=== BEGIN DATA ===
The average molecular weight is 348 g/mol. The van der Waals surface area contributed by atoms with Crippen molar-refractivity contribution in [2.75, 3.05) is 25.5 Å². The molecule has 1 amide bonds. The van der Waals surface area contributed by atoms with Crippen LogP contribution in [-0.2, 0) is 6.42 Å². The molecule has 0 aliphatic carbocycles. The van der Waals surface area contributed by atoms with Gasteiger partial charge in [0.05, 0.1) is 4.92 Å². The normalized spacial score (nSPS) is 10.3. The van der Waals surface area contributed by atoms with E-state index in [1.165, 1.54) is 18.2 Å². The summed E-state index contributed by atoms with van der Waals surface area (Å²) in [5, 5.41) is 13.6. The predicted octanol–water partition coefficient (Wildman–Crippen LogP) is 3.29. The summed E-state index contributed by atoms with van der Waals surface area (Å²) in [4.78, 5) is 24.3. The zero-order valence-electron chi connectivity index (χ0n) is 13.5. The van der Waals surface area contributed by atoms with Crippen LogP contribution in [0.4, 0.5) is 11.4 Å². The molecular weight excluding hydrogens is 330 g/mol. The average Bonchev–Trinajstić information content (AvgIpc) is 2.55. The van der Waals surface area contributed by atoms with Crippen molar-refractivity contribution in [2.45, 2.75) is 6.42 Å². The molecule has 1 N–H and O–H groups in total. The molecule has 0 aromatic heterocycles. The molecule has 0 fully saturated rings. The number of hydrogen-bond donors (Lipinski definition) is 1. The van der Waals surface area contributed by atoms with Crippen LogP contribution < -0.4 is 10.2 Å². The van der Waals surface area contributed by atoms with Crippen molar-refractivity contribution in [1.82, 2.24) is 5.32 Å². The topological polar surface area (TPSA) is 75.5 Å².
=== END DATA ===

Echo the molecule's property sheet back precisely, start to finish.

The average molecular weight is 348 g/mol. The van der Waals surface area contributed by atoms with Crippen molar-refractivity contribution in [2.75, 3.05) is 25.5 Å². The molecule has 1 amide bonds. The van der Waals surface area contributed by atoms with Crippen LogP contribution in [-0.2, 0) is 6.42 Å². The molecule has 0 aliphatic carbocycles. The van der Waals surface area contributed by atoms with Gasteiger partial charge in [0.05, 0.1) is 4.92 Å². The normalized spacial score (nSPS) is 10.3. The van der Waals surface area contributed by atoms with E-state index in [1.165, 1.54) is 18.2 Å². The summed E-state index contributed by atoms with van der Waals surface area (Å²) in [5, 5.41) is 13.6. The predicted octanol–water partition coefficient (Wildman–Crippen LogP) is 3.29. The summed E-state index contributed by atoms with van der Waals surface area (Å²) in [4.78, 5) is 24.3. The zero-order valence-electron chi connectivity index (χ0n) is 13.5. The van der Waals surface area contributed by atoms with Crippen LogP contribution in [0.4, 0.5) is 11.4 Å². The molecular weight excluding hydrogens is 330 g/mol. The average Bonchev–Trinajstić information content (AvgIpc) is 2.55. The van der Waals surface area contributed by atoms with Crippen molar-refractivity contribution in [2.45, 2.75) is 6.42 Å². The molecule has 1 N–H and O–H groups in total. The molecule has 0 aromatic heterocycles. The molecule has 0 fully saturated rings. The number of hydrogen-bond donors (Lipinski definition) is 1. The van der Waals surface area contributed by atoms with Crippen LogP contribution < -0.4 is 10.2 Å². The van der Waals surface area contributed by atoms with Crippen molar-refractivity contribution in [1.82, 2.24) is 5.32 Å². The topological polar surface area (TPSA) is 75.5 Å².